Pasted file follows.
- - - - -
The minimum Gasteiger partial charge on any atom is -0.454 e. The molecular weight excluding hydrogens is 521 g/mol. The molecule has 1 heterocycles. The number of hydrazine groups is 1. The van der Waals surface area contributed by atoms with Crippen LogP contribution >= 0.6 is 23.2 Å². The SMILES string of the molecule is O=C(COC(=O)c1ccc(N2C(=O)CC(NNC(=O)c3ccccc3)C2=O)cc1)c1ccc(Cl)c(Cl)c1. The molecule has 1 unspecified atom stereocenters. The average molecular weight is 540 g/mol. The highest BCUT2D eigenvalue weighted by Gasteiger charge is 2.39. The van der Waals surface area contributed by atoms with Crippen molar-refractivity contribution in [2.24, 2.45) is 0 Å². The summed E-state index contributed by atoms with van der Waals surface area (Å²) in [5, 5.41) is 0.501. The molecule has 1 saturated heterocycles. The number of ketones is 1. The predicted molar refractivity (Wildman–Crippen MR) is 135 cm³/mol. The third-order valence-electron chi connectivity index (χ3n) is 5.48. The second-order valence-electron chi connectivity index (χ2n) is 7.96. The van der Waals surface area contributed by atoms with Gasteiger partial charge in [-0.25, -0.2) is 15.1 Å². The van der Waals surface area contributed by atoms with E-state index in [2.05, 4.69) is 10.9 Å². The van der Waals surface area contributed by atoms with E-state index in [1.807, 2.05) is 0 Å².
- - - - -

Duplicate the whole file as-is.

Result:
The minimum Gasteiger partial charge on any atom is -0.454 e. The molecular weight excluding hydrogens is 521 g/mol. The molecule has 1 heterocycles. The number of hydrazine groups is 1. The van der Waals surface area contributed by atoms with Crippen LogP contribution >= 0.6 is 23.2 Å². The SMILES string of the molecule is O=C(COC(=O)c1ccc(N2C(=O)CC(NNC(=O)c3ccccc3)C2=O)cc1)c1ccc(Cl)c(Cl)c1. The molecule has 1 unspecified atom stereocenters. The average molecular weight is 540 g/mol. The highest BCUT2D eigenvalue weighted by Gasteiger charge is 2.39. The van der Waals surface area contributed by atoms with Crippen molar-refractivity contribution in [2.24, 2.45) is 0 Å². The summed E-state index contributed by atoms with van der Waals surface area (Å²) in [5, 5.41) is 0.501. The molecule has 1 saturated heterocycles. The number of ketones is 1. The predicted molar refractivity (Wildman–Crippen MR) is 135 cm³/mol. The third-order valence-electron chi connectivity index (χ3n) is 5.48. The second-order valence-electron chi connectivity index (χ2n) is 7.96. The van der Waals surface area contributed by atoms with Gasteiger partial charge in [-0.25, -0.2) is 15.1 Å². The van der Waals surface area contributed by atoms with E-state index in [2.05, 4.69) is 10.9 Å². The van der Waals surface area contributed by atoms with E-state index in [1.807, 2.05) is 0 Å².